Saving the letter for later when I could sit down and slowly read it, I began preparing supper for the family. Having prepped our meal the night before, my husband Arnie, our two children and I were able to sit down to eat lasagna a mere hour later. Arnie came to the table and glanced at the mail I’d brought in from the roadside mailbox. He chuckled, “I see your boyfriend wrote to you again.”
“Yes!” I admitted with a demure smile. “It isn’t every day a gal has a sweet old boy writing to her all the time, telling about his life 70 years ago in the very house she lives in!” After serving everyone, I sat down to rest and enjoy my meal with the family.
My Dad held my one-year-old daughter Tammie on his lap with the familiar ease of a man who had raised seven children. She squirmed, so he slid her down between his knees, giving her a chance to practice standing while being fully supported. Sitting down on the couch across from him, I realized that no one had ever held Tammie that way before.
Tammie has TAR syndrome. (thrombocytopenia with Absent Radius) This is a rare birth defect. TAR causes low blood platelet levels which can cause bruising and bleeding. Radius bones in the arms are always missing, but the hands are fully formed. My daughter’s arms are elbow length. One syndrome challenge that we needed help with were her knees. They didn’t seem to have joints.
My husband sat down beside me and said, “Our doctor told us that if Tammie is ever to walk, she needs surgery on both of her knees.”
Nodding, I added, “He also said there isn’t a local doctor who can do the type of surgery needed. We’re taking Tammie to see a doctor at the Mayo Clinic next week.”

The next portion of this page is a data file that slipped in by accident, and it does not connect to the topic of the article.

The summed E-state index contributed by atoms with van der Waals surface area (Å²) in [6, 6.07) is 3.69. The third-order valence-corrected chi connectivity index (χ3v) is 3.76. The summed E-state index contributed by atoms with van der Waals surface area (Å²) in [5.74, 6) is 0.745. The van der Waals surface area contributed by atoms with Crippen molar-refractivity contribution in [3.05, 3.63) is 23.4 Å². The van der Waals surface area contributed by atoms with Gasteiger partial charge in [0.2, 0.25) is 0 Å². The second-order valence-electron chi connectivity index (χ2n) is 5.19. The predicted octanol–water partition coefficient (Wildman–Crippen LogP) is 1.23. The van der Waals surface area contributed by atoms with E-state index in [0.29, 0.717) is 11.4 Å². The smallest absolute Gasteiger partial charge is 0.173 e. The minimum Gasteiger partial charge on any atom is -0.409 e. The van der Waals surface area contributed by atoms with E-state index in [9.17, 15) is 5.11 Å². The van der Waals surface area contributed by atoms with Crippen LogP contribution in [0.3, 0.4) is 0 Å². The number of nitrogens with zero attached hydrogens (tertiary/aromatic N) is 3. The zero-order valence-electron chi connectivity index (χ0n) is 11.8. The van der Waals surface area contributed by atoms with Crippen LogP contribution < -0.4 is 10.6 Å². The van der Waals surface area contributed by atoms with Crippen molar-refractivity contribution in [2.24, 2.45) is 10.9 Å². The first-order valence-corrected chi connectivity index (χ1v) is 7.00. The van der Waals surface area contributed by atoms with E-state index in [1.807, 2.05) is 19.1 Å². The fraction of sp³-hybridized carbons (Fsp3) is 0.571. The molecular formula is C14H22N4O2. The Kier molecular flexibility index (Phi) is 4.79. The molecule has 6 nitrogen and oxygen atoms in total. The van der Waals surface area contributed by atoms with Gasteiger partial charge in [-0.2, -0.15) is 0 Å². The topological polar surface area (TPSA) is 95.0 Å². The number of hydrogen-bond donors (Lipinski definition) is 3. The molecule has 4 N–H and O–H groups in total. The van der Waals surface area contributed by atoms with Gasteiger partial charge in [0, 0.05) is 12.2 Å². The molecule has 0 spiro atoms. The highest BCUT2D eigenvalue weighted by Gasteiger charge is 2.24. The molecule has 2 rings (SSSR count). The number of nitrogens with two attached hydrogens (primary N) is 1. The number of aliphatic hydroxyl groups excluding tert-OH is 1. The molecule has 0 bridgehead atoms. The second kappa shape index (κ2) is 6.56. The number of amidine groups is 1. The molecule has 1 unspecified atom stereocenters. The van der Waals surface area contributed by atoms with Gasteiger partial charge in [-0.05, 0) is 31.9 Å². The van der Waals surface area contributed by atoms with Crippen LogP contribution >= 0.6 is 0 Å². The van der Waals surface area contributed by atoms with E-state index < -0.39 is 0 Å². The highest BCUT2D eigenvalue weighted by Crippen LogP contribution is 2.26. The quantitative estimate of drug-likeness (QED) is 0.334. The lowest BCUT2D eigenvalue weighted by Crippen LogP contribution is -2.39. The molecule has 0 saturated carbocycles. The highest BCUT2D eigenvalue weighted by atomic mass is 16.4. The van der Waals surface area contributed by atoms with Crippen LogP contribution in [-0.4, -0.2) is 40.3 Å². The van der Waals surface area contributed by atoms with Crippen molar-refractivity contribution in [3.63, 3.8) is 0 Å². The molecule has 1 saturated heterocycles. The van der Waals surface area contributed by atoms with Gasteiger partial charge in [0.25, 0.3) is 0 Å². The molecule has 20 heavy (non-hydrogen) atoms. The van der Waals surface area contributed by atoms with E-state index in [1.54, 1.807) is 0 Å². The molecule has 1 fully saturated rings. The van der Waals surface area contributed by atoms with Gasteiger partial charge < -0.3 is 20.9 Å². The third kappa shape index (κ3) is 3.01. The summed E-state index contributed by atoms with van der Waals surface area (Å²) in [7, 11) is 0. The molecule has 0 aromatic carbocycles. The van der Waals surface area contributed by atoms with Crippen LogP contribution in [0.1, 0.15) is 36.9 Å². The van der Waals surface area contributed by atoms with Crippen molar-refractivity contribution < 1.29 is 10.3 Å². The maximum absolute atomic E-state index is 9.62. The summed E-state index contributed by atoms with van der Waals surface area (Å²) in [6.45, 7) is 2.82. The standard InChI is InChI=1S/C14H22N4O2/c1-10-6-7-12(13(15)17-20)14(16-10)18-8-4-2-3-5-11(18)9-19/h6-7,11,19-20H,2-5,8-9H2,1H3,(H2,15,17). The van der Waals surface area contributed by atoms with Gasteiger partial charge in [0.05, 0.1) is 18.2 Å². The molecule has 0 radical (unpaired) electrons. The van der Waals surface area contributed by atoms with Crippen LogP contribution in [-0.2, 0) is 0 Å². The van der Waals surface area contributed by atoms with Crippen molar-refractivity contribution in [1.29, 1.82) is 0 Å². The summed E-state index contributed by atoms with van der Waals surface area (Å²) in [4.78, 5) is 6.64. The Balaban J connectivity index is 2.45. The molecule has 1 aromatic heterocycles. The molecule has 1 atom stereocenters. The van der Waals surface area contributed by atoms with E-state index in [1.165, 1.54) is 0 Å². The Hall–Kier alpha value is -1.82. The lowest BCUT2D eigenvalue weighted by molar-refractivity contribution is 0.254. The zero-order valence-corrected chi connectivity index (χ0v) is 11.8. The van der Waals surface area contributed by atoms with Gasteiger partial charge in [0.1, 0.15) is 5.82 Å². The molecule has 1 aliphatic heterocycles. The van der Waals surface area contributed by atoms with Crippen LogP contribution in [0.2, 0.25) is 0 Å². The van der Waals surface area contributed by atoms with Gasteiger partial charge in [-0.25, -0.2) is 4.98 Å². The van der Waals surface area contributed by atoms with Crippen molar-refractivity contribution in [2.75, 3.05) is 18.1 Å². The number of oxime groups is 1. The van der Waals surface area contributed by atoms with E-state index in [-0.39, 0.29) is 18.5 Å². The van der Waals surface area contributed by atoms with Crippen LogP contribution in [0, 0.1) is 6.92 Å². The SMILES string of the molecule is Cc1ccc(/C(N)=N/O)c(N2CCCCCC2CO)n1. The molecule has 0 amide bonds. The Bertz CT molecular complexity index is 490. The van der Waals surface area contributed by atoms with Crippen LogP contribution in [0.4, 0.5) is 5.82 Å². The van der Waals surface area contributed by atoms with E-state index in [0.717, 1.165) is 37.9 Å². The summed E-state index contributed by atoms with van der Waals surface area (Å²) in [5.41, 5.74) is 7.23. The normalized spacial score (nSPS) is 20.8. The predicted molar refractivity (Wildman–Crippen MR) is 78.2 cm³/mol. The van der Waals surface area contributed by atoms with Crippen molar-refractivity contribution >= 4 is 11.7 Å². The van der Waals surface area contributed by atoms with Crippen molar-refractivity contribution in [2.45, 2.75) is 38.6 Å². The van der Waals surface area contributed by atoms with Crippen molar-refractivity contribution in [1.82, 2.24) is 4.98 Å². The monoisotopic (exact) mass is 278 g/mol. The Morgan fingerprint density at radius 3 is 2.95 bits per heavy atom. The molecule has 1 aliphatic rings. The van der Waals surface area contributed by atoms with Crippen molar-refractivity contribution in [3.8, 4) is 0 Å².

The three-hour drive to Rochester, Minnesota to the famous Mayo Clinic required us to leave home before daybreak on an overcast, early spring morning. Once there, Arnie and I were asked if we would allow interns to be present for Tammie’s exam because, “We don’t see many children with TAR syndrome.” During his exam the doctor demonstrated to several students how neither of her knees were functional.
That year Tammie had surgery on both knees and was fitted with cumbersome, full-length leg braces that were cable-connected to a belt buckled around her waist. She took her first steps when she was two and a half years old. Arnie and I weren’t sure if she started walking because of the braces or in spite of the braces.
The dreams began near the end of my pregnancy. Each night there was a baby, not necessarily my baby, but someone’s baby assigned to me. Each night I’d forget all about the infant. Each night in my dreams there were fires, floods and other natural disasters threaten our wellbeing. However, I never once remembered to pick up the baby when I ran out of the slumberland house to save myself.
One night I took the baby given to me and laid it in a crib in the upstairs bedroom of my childhood’s farmhouse. I immediately forgot all about the little one. A few days passed before dreamland me suddenly remembered. Filled with great apprehension, I raced to the crib and peeked in. Somehow, inexplicably, the neglected baby had multiplied to become three or four smaller babies.
I didn’t need to visit a psychiatrist to figure out why I was having these dreams. Eight years earlier, when I was twenty years old, my husband Arnie and I had had a baby daughter. Christy was born with a rare birth defect and was very sick. To make the situation scarier, I had never taken care of a baby before, not even babysat for one. The idea of taking Christy home scared me. I loved her, but didn’t want to take care of her.
I took my daughter home two different times, but she had to readmit to the hospital after only a day or two because of her ill health. The experience made me fearful of childcare. I was ashamed of how I wanted a healthy baby, not the sick one I’d given birth to. Christy died at two months of age on April 2nd, 1971. My guilty feelings began to grow. I felt like a bad mother.
The “oompah-pah-pah” of the polka band’s tuba announced the small-town music festival long before my husband Arnie had parked our car. The music festival with all day baseball games and carnival rides drew folks from a wide radius in Central Wisconsin. Following the music, we discovered that half of the huge beer tent was devoted to the band and a make-shift dance floor. The band was playing the “She’s Too Fat for Me Polka” and a large crowd of energetic dancers filled the floor.